Govt’s emphasis on improving socio-economic status of Bumiputeras does not mean it is sidelining other races
by ALIFAH ZAINUDDIN / pic by RAZAK GHAZALI
THE Perikatan Nasional government plans to combat poverty for all Malaysians and not just the Bumiputera community, said Prime Minister (PM) Tan Sri Muhyiddin Yassin.
He said wealth disparities in the country can be attributed to various factors including race, state and household income, and must therefore be addressed in a holistic manner.
“This is why our fight against poverty should not only be looked at from a racial lens, but also consider other aspects to ensure that the opportunities we create are fair and equal,” Muhyiddin told the Dewan Negara yesterday, citing federal plans in the Shared Prosperity Vision 2030.
He said the government’s emphasis on improving the socioeconomic status of the Bumiputera community does not mean it is sidelining the interests of other races.
“The Bumiputera make up the majority of the country’s population at almost 70%, and that is why the government is focusing on them to develop the economy as a whole,” he said in a reply to Senator Razali Idris, who asked the PM to state the implementation and effectiveness of the Bumiputera Prosperity Council (MKB) created recently to help strengthen the Bumiputera community.
Muhyiddin said a major problem faced by the government to eradicate poverty is the lack of data containing complete information on the community’s current achievements in various economic sectors.
For that, the government has assigned the Bumiputera Agenda Steering Unit under the PM’s Department as the secretariat to coordinate and steer the Bumiputera agenda to increase the community’s share of the economy.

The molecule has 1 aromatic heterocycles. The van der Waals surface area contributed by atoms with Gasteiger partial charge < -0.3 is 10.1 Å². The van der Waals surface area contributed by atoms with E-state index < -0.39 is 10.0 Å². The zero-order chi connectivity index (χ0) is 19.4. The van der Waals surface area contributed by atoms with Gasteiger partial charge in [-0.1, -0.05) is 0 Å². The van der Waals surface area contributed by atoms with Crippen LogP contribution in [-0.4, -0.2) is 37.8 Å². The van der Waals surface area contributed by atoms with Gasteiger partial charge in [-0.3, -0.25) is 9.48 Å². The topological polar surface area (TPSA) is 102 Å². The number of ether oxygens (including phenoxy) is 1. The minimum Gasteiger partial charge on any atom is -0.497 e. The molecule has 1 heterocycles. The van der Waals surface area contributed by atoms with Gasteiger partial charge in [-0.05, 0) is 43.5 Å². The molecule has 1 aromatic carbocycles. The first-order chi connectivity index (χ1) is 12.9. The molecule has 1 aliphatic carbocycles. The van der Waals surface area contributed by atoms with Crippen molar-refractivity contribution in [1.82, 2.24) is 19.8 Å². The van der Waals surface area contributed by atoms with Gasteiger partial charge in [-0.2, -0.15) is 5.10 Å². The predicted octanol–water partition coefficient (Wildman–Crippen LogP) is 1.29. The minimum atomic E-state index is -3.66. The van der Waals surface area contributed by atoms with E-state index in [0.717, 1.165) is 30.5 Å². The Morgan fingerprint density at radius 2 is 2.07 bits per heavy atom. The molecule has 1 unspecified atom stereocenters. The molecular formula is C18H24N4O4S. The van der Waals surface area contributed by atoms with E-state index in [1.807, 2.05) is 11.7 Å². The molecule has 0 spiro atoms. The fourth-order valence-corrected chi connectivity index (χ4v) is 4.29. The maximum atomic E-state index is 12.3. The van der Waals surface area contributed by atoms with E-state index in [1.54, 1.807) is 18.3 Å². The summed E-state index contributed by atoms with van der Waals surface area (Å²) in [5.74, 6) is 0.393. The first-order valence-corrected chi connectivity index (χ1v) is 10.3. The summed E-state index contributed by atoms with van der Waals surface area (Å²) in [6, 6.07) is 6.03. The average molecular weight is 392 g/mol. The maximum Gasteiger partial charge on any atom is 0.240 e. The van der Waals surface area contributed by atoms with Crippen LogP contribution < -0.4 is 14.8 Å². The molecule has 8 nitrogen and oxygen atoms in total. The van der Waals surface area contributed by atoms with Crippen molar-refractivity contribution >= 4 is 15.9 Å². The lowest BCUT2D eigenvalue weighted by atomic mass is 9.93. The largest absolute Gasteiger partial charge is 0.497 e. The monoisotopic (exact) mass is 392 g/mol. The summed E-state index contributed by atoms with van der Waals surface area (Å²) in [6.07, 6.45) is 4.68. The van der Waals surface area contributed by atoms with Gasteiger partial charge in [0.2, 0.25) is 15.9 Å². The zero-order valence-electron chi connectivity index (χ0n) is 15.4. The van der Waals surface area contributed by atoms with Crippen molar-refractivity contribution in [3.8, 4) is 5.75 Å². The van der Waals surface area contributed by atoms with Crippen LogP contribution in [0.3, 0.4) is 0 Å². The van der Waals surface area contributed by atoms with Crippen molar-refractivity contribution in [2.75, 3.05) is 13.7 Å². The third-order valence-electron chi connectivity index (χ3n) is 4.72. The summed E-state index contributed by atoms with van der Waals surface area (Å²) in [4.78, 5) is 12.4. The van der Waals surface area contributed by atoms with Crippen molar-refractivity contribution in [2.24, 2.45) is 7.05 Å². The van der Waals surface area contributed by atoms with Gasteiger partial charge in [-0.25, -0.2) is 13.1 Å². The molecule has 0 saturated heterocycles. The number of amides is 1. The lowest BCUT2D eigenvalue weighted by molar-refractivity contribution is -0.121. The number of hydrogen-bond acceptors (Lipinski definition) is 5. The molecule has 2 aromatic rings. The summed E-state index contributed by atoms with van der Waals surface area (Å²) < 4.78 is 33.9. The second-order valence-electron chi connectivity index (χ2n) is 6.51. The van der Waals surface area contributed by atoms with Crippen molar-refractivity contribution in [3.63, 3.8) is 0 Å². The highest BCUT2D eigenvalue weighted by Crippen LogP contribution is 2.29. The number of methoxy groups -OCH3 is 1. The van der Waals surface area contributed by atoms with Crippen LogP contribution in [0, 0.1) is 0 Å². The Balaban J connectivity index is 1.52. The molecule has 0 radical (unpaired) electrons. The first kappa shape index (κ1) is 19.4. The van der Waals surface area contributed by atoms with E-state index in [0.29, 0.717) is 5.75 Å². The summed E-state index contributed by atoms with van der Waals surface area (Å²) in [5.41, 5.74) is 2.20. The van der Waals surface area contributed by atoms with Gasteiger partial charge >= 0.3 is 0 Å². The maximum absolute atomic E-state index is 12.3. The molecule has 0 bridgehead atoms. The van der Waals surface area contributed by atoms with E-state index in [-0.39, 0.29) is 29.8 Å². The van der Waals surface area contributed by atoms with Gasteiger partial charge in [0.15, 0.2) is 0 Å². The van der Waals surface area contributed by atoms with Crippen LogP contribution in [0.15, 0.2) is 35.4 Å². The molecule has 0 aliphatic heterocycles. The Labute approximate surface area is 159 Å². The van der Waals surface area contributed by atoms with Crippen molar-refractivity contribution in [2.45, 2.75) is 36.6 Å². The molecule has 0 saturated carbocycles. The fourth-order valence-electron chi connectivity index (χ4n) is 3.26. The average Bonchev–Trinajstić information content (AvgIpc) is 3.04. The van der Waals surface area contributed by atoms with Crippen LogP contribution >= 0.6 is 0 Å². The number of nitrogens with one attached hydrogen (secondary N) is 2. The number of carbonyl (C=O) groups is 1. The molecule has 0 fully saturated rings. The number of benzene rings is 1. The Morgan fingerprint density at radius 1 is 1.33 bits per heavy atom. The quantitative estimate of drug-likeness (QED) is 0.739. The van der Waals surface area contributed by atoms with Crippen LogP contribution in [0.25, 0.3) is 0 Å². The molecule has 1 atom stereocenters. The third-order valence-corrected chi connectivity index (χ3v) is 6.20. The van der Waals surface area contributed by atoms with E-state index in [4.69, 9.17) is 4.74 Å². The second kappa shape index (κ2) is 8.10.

One of the government’s plans under MKB is to raise Bumiputera participation in a number of sectors including industrial, banking, manufacturing and electronics. However, unlike the National Economic Policy (NEP), the MKB will not set specific targets as a measure to gauge the effectiveness of the policy.
The federal government introduced the NEP following the racial riots in 1969 with the aim to redistribute wealth in favour of the Bumiputera community.
One of the long-held targets of the NEP was to have a 30% Bumiputera equity share in public-listed companies. It was recently revealed that the country has not only failed to achieve the target in the last 50 years, it has instead backtracked from 23% in 2011 to 16% in 2015.
Tun Dr Daim Zainuddin, an advisor to former PM Tun Dr Mahathir Mohamad, had previously expressed doubt that the race-based quota — which has long been used as a benchmark to gauge Bumiputera participation in the economy — was derived from any studies.
In 2015, Bumiputera equity ownership in the corporate sector was 16.2% compared to non-Bumiputera at 30.7% and foreign ownership at 45.3%.